Idioms

    push one's luck. luck(def 12).
    when/if push comes to shove, when or if matters are ultimately confronted or resolved; when or if a problem must be faced; in a crucial situation: If push comes to shove, the government will impose quotas on imports.

Origin of push

1250–1300; Middle English pushen, poshen, posson (v.) < Middle French pousser, Old French po(u)lser < Latin pulsāre. See pulsate

Related forms

out·push, verb (used with object)un·pushed, adjective
Dictionary.com Unabridged Based on the Random House Unabridged Dictionary, © Random House, Inc. 2019

British Dictionary definitions for push off (1 of 2)

push off

verb (adverb)

Also: push out to move into open water, as by being cast off from a mooring
(intr) informal to go away; leave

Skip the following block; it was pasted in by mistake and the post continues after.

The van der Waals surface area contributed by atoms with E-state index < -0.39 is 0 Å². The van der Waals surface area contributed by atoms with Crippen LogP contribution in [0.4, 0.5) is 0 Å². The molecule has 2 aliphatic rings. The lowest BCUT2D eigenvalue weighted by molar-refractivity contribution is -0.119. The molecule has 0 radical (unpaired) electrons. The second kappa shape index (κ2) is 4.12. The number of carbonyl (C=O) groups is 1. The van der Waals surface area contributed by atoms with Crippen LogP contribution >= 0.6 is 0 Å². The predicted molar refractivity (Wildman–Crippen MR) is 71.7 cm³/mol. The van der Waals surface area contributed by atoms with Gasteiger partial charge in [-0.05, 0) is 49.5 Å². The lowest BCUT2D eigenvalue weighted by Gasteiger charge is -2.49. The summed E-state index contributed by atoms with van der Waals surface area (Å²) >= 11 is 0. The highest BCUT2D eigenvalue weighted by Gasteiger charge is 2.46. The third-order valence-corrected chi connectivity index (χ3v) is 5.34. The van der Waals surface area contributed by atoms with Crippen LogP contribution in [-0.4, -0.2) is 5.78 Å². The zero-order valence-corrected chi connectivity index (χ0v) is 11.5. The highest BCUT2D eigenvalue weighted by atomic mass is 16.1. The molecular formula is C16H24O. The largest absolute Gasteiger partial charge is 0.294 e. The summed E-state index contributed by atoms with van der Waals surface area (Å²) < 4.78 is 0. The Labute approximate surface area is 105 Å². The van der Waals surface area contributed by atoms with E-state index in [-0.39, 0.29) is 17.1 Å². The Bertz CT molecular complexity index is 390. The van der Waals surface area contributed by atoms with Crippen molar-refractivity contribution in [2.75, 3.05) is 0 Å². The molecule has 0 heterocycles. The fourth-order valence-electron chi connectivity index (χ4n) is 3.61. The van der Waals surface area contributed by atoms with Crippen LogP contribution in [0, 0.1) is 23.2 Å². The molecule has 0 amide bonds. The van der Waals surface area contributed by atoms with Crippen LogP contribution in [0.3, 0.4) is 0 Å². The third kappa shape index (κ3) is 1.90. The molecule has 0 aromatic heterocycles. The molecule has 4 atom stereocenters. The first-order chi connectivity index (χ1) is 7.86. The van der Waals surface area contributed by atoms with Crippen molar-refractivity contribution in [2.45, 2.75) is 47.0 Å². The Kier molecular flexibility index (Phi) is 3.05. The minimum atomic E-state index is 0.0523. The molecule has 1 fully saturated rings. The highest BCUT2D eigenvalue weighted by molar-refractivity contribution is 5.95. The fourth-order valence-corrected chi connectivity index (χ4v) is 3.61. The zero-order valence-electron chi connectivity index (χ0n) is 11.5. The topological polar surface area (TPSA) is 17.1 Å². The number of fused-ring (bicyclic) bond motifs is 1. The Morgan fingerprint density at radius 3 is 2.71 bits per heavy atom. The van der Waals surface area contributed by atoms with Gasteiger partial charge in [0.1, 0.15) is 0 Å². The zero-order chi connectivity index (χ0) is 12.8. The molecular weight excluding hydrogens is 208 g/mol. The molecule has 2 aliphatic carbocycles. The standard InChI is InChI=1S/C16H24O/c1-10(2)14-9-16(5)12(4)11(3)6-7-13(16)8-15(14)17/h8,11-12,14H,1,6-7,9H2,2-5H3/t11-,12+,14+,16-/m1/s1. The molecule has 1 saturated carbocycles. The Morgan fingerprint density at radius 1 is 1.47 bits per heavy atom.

British Dictionary definitions for push off (2 of 2)

push

/ (pʊʃ) /

verb


noun

Word Origin for push

C13: from Old French pousser, from Latin pulsāre, from pellere to drive
Collins English Dictionary - Complete & Unabridged 2012 Digital Edition © William Collins Sons & Co. Ltd. 1979, 1986 © HarperCollins Publishers 1998, 2000, 2003, 2005, 2006, 2007, 2009, 2012

Idioms and Phrases with push off

push off

Also, shove off. Leave, set out, depart, as in The patrol pushed off before dawn, or It's time to shove off. This usage alludes to the literal meaning of a person in a boat pushing against the bank or dock to move away from the shore. [Colloquial; early 1900s]


The American Heritage® Idioms Dictionary Copyright © 2002, 2001, 1995 by Houghton Mifflin Harcourt Publishing Company. Published by Houghton Mifflin Harcourt Publishing Company.